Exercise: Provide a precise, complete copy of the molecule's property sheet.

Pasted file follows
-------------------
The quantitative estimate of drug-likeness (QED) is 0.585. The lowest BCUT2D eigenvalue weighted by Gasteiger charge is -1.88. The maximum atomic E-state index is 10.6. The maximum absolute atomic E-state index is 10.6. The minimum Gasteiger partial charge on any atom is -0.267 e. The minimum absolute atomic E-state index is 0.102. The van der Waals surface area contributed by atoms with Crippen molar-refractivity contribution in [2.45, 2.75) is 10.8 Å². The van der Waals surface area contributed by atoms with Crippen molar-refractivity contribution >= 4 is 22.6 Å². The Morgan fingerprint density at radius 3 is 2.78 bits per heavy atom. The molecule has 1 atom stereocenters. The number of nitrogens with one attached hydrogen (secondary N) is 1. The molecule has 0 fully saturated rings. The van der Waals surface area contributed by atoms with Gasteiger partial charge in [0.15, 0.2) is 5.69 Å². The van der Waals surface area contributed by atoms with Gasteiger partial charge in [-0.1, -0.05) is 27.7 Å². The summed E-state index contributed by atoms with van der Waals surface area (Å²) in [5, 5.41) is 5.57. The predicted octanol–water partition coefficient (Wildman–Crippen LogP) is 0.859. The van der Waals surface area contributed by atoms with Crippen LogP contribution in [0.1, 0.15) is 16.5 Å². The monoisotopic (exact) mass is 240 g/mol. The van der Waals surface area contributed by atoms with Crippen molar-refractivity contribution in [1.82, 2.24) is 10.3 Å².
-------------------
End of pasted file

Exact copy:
The quantitative estimate of drug-likeness (QED) is 0.585. The lowest BCUT2D eigenvalue weighted by Gasteiger charge is -1.88. The maximum atomic E-state index is 10.6. The maximum absolute atomic E-state index is 10.6. The minimum Gasteiger partial charge on any atom is -0.267 e. The minimum absolute atomic E-state index is 0.102. The van der Waals surface area contributed by atoms with Crippen molar-refractivity contribution in [2.45, 2.75) is 10.8 Å². The van der Waals surface area contributed by atoms with Crippen molar-refractivity contribution >= 4 is 22.6 Å². The Morgan fingerprint density at radius 3 is 2.78 bits per heavy atom. The molecule has 1 atom stereocenters. The number of nitrogens with one attached hydrogen (secondary N) is 1. The molecule has 0 fully saturated rings. The van der Waals surface area contributed by atoms with Gasteiger partial charge in [0.15, 0.2) is 5.69 Å². The van der Waals surface area contributed by atoms with Gasteiger partial charge in [-0.1, -0.05) is 27.7 Å². The summed E-state index contributed by atoms with van der Waals surface area (Å²) in [5, 5.41) is 5.57. The predicted octanol–water partition coefficient (Wildman–Crippen LogP) is 0.859. The van der Waals surface area contributed by atoms with Crippen LogP contribution in [0.1, 0.15) is 16.5 Å². The monoisotopic (exact) mass is 240 g/mol. The van der Waals surface area contributed by atoms with Crippen molar-refractivity contribution in [1.82, 2.24) is 10.3 Å².